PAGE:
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Officials hope online listings can help businesses survive COVID-19

Nathan Baker • Updated Mar 20, 2020 at 12:04 AM

Local economic officials hope new online resources can help the region’s small businesses weather a potential economic downturn caused by the novel coronavirus (COVID-19) pandemic.

Multiple organizations and offices banded together Thursday to introduce two initiatives to gather information from businesses about changes to their schedules or services because of the virus and to get that information to the public.

The Appalachian Highlands Economic Aid Directory, or AHEAD, is a website conceived by the Bristol, Johnson City and Kingsport chambers of commerce, NETWORKS Sullivan Partnership, Northeast Tennessee Tourism Association and Northeast Tennessee Regional Economic Partnership.

Through it, businesses can fill out an online form with take out options, closures and other information that could assist them until the situation improves. Once enough information is collected, the website, regionAHEAD.com, will launch a directory of listings with resources, tools and stories from affected business owners.

“We’re trying to make it clear that people can find what it is they need,” Mitch Miller, CEO of the Northeast Tennessee Regional Economic Partnership, said. “That information, in addition to going to their customers, is going to be going to local officials, so we can impact those businesses in a positive way.”

Miller said the directory could be used later when emergency aid money is made available to small business owners.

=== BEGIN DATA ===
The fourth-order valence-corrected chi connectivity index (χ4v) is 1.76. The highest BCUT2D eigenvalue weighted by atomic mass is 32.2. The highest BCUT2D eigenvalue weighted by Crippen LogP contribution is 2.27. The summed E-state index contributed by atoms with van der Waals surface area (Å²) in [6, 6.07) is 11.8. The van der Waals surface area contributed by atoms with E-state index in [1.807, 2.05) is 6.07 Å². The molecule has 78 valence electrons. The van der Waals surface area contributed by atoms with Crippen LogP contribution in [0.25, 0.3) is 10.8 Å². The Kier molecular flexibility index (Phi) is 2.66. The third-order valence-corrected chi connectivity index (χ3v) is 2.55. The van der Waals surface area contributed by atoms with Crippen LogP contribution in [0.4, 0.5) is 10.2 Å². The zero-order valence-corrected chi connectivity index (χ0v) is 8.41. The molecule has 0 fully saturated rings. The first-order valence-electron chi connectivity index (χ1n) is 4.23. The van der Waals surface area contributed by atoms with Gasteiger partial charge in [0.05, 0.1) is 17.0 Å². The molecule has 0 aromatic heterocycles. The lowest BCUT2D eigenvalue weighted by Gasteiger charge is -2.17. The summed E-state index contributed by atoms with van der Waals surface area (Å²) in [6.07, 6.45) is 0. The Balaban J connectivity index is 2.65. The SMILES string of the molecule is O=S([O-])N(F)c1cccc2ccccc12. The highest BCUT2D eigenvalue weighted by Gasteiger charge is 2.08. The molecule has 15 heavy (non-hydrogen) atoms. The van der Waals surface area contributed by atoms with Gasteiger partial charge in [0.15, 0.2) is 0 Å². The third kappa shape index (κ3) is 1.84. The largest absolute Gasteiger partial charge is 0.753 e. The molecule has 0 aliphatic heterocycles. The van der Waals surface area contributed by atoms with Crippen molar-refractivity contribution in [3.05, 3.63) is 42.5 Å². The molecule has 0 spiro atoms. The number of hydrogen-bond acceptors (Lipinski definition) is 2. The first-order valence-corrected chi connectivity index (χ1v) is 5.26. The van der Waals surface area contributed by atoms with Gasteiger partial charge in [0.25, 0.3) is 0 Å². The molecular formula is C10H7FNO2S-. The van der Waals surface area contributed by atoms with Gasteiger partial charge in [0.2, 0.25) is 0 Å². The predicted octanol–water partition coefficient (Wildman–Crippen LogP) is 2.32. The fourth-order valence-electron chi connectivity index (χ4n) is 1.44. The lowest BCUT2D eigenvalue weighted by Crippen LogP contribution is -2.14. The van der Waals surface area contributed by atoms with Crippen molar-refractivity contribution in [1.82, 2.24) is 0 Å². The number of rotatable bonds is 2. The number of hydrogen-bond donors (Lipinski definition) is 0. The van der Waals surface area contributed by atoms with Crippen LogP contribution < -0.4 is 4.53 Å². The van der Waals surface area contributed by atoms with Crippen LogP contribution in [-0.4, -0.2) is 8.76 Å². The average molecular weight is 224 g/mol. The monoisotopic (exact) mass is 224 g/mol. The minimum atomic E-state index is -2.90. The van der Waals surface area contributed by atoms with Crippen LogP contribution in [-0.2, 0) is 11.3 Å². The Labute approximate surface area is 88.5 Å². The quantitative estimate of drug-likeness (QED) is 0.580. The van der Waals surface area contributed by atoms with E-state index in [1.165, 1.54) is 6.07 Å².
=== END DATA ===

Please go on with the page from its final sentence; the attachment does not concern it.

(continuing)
“It’s chaotic right now, and we’re thankful to have good leaders who can come together and say, ‘let’s do this together.’”

To help until the AHEAD website is live, another group of economic officials started an initiative on Facebook to let people know which businesses are open and which have changed their services.

Jenna Moore, director of sales for the Johnson City Convention and Visitors Bureau, said the Johnson City — Distance Socially, Support Locally Facebook page was posted to allow local businesses to communicate directly to customers, all in one place.

“We want to give people ways they can support small businesses without putting themselves at risk to spread this virus,” Moore said. “It’s pretty amazing what some of these businesses have been able to put together on such short notice.”

The Facebook page also has a search function, so if customers want options for pizza, they can search for “pizza,” and see what restaurants are open and whether they’re offering delivery or curbside pickup.

Dianna Cantler, NETREP’s Downtown Development Director, said many of the business owners she has spoken with in the past week have been worried about their employees and about how to keep their businesses solvent as health officials recommend social distancing.

“This absolutely breaks my heart,” she said. “So many of the businesses are small and locally owned by people who have worked so hard and have put not only their heart into their businesses, but everything they have financially, too. It’s absolutely frightening for these folks.”

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